Sandra Hibbert, alumna, Criminology with Psychology
I hope I’ll empower people to reach their potential by sharing my personal story. In fact, since deciding to do this, doors have already opened for me as I’ve been lucky enough to meet some amazing people and speak at inspiring events. I’m proud to be an LSBU alumna and I advocate for LSBU everywhere I go. If it wasn’t for the university I wouldn’t be where I am today.
Before I studied at LSBU, I worked at the London Probation Office as an Education Training Advisor, where I supported ex-offenders on probation who were trying to find new opportunities. Due to my previous personal experience as a domestic violence victim, which had affected my mental health, I ended up working with perpetrators, which was a healing experience and left me wanting to understand more about why people would commit such crimes. This is what made me decide to study Criminology with Psychology at LSBU.
A huge support
I have to credit some of my lectures who supported me through my degree - Gary Potter, Helen Johnson and Dr Christine Magill. In my second year my daughter became pregnant. I wasn’t sure if the support my daughter needed would allow me to continue with my studies. It was a challenging time. With the support of my lecturers I took a year out and became a full-time grandma tending to the needs of my grandson while my daughter went to university and to complete her studies. It was important to me that she had the start I didn’t have.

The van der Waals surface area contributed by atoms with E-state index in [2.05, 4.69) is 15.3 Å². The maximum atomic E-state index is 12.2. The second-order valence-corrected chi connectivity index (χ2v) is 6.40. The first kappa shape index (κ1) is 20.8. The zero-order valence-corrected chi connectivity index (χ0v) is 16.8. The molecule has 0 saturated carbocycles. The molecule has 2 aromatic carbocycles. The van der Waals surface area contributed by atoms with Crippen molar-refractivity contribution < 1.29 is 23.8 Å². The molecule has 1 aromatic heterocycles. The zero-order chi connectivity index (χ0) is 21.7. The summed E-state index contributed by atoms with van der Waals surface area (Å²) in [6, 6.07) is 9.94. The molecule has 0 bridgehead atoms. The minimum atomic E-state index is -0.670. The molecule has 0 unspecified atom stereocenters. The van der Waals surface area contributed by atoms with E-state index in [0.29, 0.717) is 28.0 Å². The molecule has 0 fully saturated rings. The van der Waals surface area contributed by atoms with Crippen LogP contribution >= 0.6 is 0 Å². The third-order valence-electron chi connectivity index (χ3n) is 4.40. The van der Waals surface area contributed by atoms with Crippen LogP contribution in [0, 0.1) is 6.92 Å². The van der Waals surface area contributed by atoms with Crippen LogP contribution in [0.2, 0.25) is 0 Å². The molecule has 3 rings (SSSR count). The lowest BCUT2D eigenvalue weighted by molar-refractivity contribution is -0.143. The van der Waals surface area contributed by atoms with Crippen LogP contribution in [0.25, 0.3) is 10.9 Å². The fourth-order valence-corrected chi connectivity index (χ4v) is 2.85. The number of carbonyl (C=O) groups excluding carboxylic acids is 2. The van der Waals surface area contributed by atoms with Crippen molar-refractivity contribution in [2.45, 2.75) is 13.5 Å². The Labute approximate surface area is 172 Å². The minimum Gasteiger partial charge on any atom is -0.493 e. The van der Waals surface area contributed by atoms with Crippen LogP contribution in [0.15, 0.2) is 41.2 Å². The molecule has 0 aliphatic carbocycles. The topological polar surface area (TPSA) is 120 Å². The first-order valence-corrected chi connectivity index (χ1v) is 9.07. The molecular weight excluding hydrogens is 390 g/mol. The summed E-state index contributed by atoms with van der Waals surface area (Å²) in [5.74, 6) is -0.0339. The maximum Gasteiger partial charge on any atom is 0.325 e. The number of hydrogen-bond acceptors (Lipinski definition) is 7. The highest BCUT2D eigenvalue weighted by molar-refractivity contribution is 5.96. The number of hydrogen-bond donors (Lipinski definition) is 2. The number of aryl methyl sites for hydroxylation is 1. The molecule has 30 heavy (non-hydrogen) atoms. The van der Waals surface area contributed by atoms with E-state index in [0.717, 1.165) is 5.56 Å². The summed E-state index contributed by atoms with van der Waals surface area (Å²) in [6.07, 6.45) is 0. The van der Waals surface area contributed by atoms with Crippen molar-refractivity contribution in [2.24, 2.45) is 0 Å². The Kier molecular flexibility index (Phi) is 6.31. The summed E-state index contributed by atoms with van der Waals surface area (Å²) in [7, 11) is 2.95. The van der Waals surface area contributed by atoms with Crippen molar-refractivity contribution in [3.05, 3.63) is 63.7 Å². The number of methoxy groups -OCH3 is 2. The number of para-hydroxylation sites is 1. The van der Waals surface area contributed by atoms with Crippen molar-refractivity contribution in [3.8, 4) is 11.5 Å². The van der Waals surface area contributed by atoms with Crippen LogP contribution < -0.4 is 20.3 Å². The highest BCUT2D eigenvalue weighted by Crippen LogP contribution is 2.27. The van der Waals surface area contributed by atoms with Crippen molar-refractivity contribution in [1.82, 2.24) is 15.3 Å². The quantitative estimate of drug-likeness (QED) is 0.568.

I’ve struggled with my mental health for many years and Student Mental Health Services at LSBU were fantastic. They ensured that I completed my course and didn’t fail.
Still I Rise
My organisation, Still I Rise was born in my last year of study when I visited Granada to understand how they dealt with domestic violence victims. I was able to visit the only woman’s refuge in the country and the conditions were shocking. I couldn’t not do something to affect these women’s lives, so I came back to the UK and started a campaign called ‘Still I Rise’. I asked people to donate all they could - not money, but physical necessities for the women. As a result, we sent 10 large barrels of bedding, soap, rice etc.
LSBU Social Enterprise
After I sent the barrels I entered the ‘Make It Happen’, LSBU Social Enterprise competition in April 2017. I had to do a 10 minute pitch on my social enterprise idea, and I was so nervous to do my pitch I actually turned up a day early. In the end, I won £1000, desk space and membership to the Institute of Directors.
I want to create a non-clinical, judgement-free environment where abuse victims can get advice and help. I want to create workshops that raise awareness of mental health issues. We can talk about a problem but action is vital, we need to create significant change in people’s lives and change attitudes towards mental health. I now maintain my mental health by doing positive affirmations, I am very mindful of what I say to myself - mindfulness and relaxation exercises are vital for my wellbeing.
My advice to current LSBU students when it comes to your mental health is don’t struggle on your own, people are here to help you so use all the services available. When it comes to business, if you see a need or a cause, be the solution. It’s not about money and needing finance to do things, just be authentic with your decisions.